Glaucoma

What is glaucoma? Glaucoma is a leading cause of visual loss that occurs from damage to a type of nerve cell within the retina called the ganglion cell. This damage is visible on an eye exam as damage to the main nerve in the eye, the optic nerve. As glaucoma progresses, this nerve slowly dies and shrinks. This loss of nerve tissue is caused ‘cupping’ of the nerve. Every person has some cupping, but in glaucoma it slowly worsens with time.

Healthy Optic Nerve

Cupped Optic Nerve

It is not known why some people develop glaucoma. However known risk factors include: advancing age, African American race, family history, and elevated eye pressure. Another risk factor is below average thickness of the cornea, which is the clear front part of the eye. The only known method to treat glaucoma is to lower the eye pressure.

Most glaucoma patients have no symptoms until very late in the disease. It usually causes a slow, gradual loss of peripheral vision. It does not affect central vision until very late in the disease. This means it does not blur vision or cause problems reading until very advanced damage occurs. Thus many patients will not realize they have glaucoma for many years. In very advanced disease, patients are left with very small areas of vision, or ‘tunnel vision.’ It is important to diagnose and treat glaucoma as early as possible, because once damage has occurred, it is irreversible.

How does eye pressure affect glaucoma? Glaucoma patients usually have eye pressures that are higher than normal, or above 21. It is felt that this pressure damages the ganglion cells and causes the loss of peripheral vision. However a significant number of patients have eye pressures that are in the normal range, but still develop glaucoma damage. This is called normal pressure glaucoma.

What is the difference between open and closed angle glaucoma? There are two main categories of glaucoma, open angle and closed angle. The “angle” is the part of the eye where the fluid within the eye drains. Many types of glaucoma occur from abnormalities of the angle, which keeps the fluid from exiting the eye. This then causes the pressure to rise, and damages the ganglion cells. With closed angle glaucoma, something is physically blocking the angle. This often occurs in people where the front part of the eye near the angle is crowded. This can cause the iris, or colored part of the eye, to block the angle. Risk factors for this include: being far sighted, Asian race, and advancing cataract. Sometimes this blockage can occur suddenly, causing the pressure to rise very quickly. This is called acute angle closure, and is an emergency which could cause blindness in a matter of hours. Symptoms of this include pain, headache, redness of the eye, blurry vision, and halos around lights.

Open angle glaucoma is more common, and occurs when the angle is not physically blocked. There may still be an abnormality of the angle keeping fluid from properly leaving the eye, but it is on a microscopic scale. Sometimes this is from problems that can be seen on an eye exam, such as excess pigment floating in the eye, inflammation in the eye, or collection of a substance called pseudoexfoliation. More often the angle appears normal on exam, but does not allow fluid to exit properly.

How is glaucoma treated? All types of glaucoma, whether open or closed angle, high or normal pressure, is treated by lowering the eye pressure. Typically this involves one or more eye drops, and sometimes pills. These medications either slow down the fluid production in the eye, or help the fluid to leave the eye.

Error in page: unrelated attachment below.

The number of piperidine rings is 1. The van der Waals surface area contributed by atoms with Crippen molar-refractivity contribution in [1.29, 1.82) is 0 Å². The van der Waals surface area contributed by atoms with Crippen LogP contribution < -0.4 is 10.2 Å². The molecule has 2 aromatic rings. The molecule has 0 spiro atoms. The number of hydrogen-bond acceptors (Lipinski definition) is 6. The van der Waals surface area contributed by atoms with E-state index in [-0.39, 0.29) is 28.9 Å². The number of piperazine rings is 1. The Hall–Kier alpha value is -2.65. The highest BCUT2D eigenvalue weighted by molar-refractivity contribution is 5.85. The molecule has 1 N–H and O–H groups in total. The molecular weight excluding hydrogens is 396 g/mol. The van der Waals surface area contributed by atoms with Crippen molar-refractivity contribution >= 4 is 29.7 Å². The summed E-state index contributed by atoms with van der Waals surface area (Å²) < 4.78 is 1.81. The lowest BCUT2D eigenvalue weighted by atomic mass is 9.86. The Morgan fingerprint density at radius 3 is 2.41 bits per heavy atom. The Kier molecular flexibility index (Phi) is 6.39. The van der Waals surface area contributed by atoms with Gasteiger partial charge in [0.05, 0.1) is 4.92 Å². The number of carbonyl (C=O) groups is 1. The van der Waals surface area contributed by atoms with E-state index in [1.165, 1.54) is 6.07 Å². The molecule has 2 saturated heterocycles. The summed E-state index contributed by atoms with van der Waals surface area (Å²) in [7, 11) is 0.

Additionally, there are multiple in office laser treatments available. Patients with closed angle glaucoma or who are at risk for acute angle closure attacks are treated with a laser that creates a tiny hole in the iris. This allows for a new passageway for fluid to get to the angle and leave the eye. Patients with open angle glaucoma can have a procedure called laser trabeculoplasty. This laser is done in the office and has a high success rate in lowering eye pressure. This can be an effective alternative to daily eye drops.

Sometimes with advanced or difficult to treat glaucoma, surgery in the operating room is necessary. This involves creating a new passageway for fluid to leave the eye, thereby lowering eye pressure. Surgery is typically reserved for patients who have failed other treatments.

OCT of optic nerves showing glaucoma damage

Visual field showing loss of vision.

How will my doctor follow the status of glaucoma? Since the damage from glaucoma is permanent, it is important to diagnose glaucoma early, and to have regular eye exams. Typically a patient will be seen several times during the year to ensure that the eye pressure is at an appropriate level. Since controlling eye pressure is the only treatment for glaucoma, it is important to make sure the pressure is in a safe range. It is very important to take any prescribed glaucoma medications consistently. Missing doses will make the pressure rise, and this can cause the glaucoma to worsen. The doctor will also periodically inspect the optic nerve in the back part of the eye. Changes in the shape of the nerve can signal disease progression. In addition, other tests are done regularly. A visual field test measures peripheral vision loss, and repeated tests allow for detection of disease worsening. Advanced cameras such as OCT measure the shape of the optic nerve in fine detail. They can detect subtle changes that can indicate glaucoma damage.

Glaucoma is a serious disease that usually requires a lifetime of care. However current treatments are very effective in preserving good vision. Early diagnosis, regular follow up with your eye doctor, and consistent use of any prescribed medications are the keys to keeping glaucoma under good control.